The relationship between immunochemical parameters of IgE and functional degranulation responses in these transfectants has not been addressed in the past. In this study, we have, therefore, taken advantage of a new humanized FcɛRI α-chain RBL-2H3 transfectant to investigate its capacity to trigger functional degranulation responses using both purified monoclonal and serum-derived polyclonal IgE. A number of experimental parameters were compared to examine the relationship between the total and allergen-specific IgE content and the ability of the cells to induce a degranulation response.

Material and methods

Cell cultures and transfections

A secreting RBL clone was provided by Dr M. Daëron (Institut Curie, Paris France). Cells were cultured at 37°C in DMEM-Glutamax (GIBCO BRL, Eragny, France) containing 10% FCS, 100 U/ml Penicillin and 100 U/ml Streptomycin (all GIBCO BRL). For transfections, cells were trypsinized, washed and resuspended at 1 × 107 cells/ml in complete medium. RBL-2H3 cells (4 × 106) were transfected with 12 μg of human FcɛRI α cDNA by electroporation (250 V, 1500 μF) as described (6). Transfectants were selected after growth in complete medium containing 2 mg/ml G-418 (GIBCO) and 20 mM HEPES, pH 7.3. Resistant clones were selected for expression of human FcɛRI by flow cytometry and maintained in G-418 at 1 mg/ml.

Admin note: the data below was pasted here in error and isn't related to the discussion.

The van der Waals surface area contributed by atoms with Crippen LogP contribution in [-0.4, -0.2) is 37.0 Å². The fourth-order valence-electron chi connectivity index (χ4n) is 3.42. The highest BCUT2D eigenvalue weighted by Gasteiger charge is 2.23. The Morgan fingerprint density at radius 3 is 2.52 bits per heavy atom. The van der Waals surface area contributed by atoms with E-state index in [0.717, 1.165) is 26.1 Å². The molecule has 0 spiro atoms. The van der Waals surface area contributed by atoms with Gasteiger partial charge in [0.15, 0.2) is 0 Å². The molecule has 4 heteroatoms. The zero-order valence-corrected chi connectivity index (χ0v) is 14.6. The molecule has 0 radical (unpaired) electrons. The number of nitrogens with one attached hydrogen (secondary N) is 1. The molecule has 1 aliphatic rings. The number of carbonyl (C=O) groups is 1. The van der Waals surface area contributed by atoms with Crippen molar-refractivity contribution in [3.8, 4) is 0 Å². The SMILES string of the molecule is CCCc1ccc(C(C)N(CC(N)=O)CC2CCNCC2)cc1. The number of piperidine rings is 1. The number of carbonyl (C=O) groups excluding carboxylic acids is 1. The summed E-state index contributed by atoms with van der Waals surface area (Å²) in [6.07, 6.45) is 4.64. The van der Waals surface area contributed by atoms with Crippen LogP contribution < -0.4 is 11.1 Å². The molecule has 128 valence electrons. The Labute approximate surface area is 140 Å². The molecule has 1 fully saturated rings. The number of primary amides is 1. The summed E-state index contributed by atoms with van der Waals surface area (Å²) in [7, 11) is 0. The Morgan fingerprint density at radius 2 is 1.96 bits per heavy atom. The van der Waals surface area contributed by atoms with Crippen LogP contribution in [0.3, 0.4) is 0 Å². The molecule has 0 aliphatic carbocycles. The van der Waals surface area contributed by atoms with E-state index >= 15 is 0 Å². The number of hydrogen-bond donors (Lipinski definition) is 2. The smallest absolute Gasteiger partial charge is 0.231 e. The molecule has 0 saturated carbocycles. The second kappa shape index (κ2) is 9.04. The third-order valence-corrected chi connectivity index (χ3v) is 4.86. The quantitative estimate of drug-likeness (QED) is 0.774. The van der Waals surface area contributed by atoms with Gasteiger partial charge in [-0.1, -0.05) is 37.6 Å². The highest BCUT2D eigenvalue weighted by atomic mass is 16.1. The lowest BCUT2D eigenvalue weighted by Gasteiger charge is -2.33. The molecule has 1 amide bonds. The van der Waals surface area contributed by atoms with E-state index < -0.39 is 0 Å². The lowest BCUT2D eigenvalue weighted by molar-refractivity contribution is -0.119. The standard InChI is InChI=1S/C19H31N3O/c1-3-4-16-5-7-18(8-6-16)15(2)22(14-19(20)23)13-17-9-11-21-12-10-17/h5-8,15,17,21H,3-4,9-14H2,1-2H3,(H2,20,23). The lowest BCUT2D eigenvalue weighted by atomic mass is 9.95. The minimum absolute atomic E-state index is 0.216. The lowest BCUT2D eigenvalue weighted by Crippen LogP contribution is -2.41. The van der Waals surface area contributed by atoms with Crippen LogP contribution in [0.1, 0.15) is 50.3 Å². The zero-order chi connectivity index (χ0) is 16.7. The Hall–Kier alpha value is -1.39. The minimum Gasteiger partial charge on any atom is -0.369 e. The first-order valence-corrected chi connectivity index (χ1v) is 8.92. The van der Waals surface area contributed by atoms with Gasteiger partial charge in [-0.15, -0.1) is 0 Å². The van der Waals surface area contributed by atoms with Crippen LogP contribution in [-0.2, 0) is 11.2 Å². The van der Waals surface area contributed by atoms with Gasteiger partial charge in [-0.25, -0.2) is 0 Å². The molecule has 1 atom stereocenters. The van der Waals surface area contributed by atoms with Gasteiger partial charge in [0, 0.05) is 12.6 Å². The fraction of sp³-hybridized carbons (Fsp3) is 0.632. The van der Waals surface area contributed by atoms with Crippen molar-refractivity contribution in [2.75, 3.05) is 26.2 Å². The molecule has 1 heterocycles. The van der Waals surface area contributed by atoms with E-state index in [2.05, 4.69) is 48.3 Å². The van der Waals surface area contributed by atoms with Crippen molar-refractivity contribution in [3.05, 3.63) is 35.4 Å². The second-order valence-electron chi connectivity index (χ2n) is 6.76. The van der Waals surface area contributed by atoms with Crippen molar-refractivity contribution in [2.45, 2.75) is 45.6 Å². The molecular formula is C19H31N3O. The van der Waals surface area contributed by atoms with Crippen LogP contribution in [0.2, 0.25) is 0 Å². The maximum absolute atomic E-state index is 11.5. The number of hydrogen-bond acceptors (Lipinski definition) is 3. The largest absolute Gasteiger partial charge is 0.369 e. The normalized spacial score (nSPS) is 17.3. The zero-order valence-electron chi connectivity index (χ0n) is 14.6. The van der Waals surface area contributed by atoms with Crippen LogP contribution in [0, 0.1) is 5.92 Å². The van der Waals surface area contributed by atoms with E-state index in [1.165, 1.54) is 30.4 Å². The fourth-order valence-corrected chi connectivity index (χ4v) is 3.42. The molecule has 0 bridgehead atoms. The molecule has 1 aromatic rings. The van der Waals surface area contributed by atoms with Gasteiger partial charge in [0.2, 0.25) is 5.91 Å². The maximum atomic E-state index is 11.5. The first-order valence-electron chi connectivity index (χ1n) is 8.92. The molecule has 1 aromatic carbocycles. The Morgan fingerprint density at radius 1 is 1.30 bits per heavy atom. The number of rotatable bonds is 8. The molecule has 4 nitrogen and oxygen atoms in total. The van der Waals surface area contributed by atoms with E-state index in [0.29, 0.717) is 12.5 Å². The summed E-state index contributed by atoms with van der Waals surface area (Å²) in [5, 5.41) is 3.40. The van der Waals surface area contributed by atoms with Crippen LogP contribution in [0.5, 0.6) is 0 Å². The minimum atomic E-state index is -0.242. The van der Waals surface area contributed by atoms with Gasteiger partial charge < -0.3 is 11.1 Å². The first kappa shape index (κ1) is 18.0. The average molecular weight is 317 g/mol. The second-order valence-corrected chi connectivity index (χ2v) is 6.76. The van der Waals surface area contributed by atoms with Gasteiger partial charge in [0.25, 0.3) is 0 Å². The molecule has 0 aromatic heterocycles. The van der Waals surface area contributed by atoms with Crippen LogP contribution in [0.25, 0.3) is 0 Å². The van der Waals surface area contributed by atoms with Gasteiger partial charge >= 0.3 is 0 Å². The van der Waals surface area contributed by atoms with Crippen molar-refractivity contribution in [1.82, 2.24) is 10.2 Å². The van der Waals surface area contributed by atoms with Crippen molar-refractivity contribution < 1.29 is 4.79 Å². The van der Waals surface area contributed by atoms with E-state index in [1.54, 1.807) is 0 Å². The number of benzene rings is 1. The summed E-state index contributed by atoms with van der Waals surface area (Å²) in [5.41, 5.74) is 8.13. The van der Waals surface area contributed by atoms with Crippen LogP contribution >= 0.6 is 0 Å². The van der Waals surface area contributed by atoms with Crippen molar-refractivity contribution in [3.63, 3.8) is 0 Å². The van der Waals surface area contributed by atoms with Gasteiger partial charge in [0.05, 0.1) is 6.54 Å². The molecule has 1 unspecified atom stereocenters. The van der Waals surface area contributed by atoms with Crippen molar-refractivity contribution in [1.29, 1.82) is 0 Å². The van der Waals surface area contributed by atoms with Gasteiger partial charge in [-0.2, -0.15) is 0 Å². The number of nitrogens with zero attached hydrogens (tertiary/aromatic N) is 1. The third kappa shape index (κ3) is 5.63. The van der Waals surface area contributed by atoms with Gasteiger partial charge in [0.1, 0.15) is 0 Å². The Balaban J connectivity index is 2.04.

Antibodies and sera

Human IgE of unknown specificity, mouse IgE specific for DNP, anti-human IgE and anti-human IgE-FITC have been described (4). A chimeric human(Fc)/mouse IgE specific for 4-hydroxy-3 nitrophenylacetyl (NP) was purchased from Serotec (Oxford, England). DNP-HSA was purchased from Sigma (St Louis, MO, USA) and NP-BSA from Biosearch Technologies (Novato, CA, USA). Sera were obtained from allergic individuals shown to have IgE specific for Dactylis glomerata and Dermatophagoides pteronyssimus allergens. Evaluation of total serum IgE was performed by UNICAP TM Pharmacia and specific IgE by Pharmacia CAP System RAST RIA according to the manufacturer's instructions.

Flow cytometry analysis

Cells were cultured for 48 h in medium without IgE or with IgE added for either 1 or 48 h. Cells were harvested by flushing the wells and washed twice with PBS, 1% FCS. An equivalent of 5 × 105 cells were incubated for 30 min at 4°C with 50 μl of anti-IgE-FITC (1/200). Tubes were then washed twice and cells were analysed by cytofluorometry using cellquest software (Beckton Dickinson, USA).